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  12. #12
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    f is a homeomorphism between the topological spaces U and V. Homeomorphisms preserve all topological properties.
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  13. #13
    MHF Contributor Bruno J.'s Avatar
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    Quote Originally Posted by Iondor View Post
    f is a homeomorphism between the topological spaces U and V. Homeomorphisms preserve all topological properties.
    How would you define "topological property", other than by "property which is preserved by homeomorphisms"?
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    Quote Originally Posted by Bruno J. View Post
    How would you define "topological property", other than by "property which is preserved by homeomorphisms"?
    A property that is definable by using only the predicate "is an open set", the relation "is an element of" and all the set operations arbitrary union, complement and arbitrary intersection, the subset relation etc.
    The definition may not refer to any other representation dependent structure besides that.
    A homeomorphism preserves these predicates and therefore all properties that are definable with these predicates.

    For example the boundary of a set is equivalent to this definition
    X is the boundary of S
    iff
    X is the largest set, such that
    for all open U:
    U \cap X \neq \emptyset \rightarrow U\cap S \neq \emptyset \wedge U\cap S^{c}\neq \emptyset

    One could translate this definition into a formula of predicate logic \phi(X,S), which uses only the above mentioned predicates. Homeomorphisms preserve such formulas, that means if f is homeomorphism and \phi(X,S) is true, then also \phi(f(X),f(S)) is true.
    So if X is the boundary of S, then f(X) is the boundary of f(S).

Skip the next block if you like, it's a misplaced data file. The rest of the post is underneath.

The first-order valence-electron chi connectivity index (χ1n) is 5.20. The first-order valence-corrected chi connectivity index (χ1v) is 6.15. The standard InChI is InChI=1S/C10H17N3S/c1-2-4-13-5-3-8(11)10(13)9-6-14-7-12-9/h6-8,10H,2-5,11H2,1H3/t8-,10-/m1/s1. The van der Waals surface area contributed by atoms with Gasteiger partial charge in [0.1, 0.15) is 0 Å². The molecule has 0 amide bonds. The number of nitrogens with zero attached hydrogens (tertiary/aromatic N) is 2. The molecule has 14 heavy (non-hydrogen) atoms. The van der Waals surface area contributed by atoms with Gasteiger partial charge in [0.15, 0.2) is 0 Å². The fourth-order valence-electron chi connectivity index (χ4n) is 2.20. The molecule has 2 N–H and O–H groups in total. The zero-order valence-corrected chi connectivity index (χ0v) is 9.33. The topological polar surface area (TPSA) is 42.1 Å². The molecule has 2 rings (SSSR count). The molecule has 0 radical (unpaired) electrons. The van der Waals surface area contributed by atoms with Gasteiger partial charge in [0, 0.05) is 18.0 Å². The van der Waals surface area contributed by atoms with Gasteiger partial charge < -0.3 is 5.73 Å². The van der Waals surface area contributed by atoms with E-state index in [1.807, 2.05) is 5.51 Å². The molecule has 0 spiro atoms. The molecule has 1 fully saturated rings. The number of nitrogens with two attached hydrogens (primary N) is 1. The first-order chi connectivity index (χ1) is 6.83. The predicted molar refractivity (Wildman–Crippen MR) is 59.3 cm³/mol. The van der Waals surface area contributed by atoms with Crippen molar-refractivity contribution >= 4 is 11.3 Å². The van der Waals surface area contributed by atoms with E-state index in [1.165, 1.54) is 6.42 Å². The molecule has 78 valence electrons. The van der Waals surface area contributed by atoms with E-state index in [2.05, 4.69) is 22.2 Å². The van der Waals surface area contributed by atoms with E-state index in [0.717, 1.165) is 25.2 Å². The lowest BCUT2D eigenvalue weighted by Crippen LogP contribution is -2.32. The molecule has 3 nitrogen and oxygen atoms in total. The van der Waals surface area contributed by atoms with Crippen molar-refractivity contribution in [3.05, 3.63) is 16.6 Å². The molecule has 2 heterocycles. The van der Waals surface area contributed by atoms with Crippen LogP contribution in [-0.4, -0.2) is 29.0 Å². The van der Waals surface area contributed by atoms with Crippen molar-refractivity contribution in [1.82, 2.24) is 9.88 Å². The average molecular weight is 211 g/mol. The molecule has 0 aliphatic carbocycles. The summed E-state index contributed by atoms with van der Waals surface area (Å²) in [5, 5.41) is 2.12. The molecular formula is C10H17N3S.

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  15. #15
    MHF Contributor Bruno J.'s Avatar
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    Quote Originally Posted by Iondor View Post
    A property that is definable by using only the predicate "is an open set", the relation "is an element of" and all the set operations arbitrary union, complement and arbitrary intersection, the subset relation etc.
    The definition may not refer to any other representation dependent structure besides that.
    A homeomorphism preserves these predicates and therefore all properties that are definable with these predicates.

    For example the boundary of a set is equivalent to this definition
    X is the boundary of S
    iff
    X is the largest set, such that
    for all open U:
    U \cap X \neq \emptyset \rightarrow U\cap S \neq \emptyset \wedge U\cap S^{c}\neq \emptyset

    One could translate this definition into a formula of predicate logic \phi(X,S), which uses only the above mentioned predicates. Homeomorphisms preserve such formulas, that means if f is homeomorphism and \phi(X,S) is true, then also \phi(f(X),f(S)) is true.
    So if X is the boundary of S, then f(X) is the boundary of f(S).
    That sounds like a very reasonable definition!
    All the books I have seen define "topological property" as a "property preserved by homeomorphisms". It's clear, as you mention, that all properties definable within the predicate logic you describe are topological properties. How would you show the reverse inclusion? (My knowledge of logic is very limited!)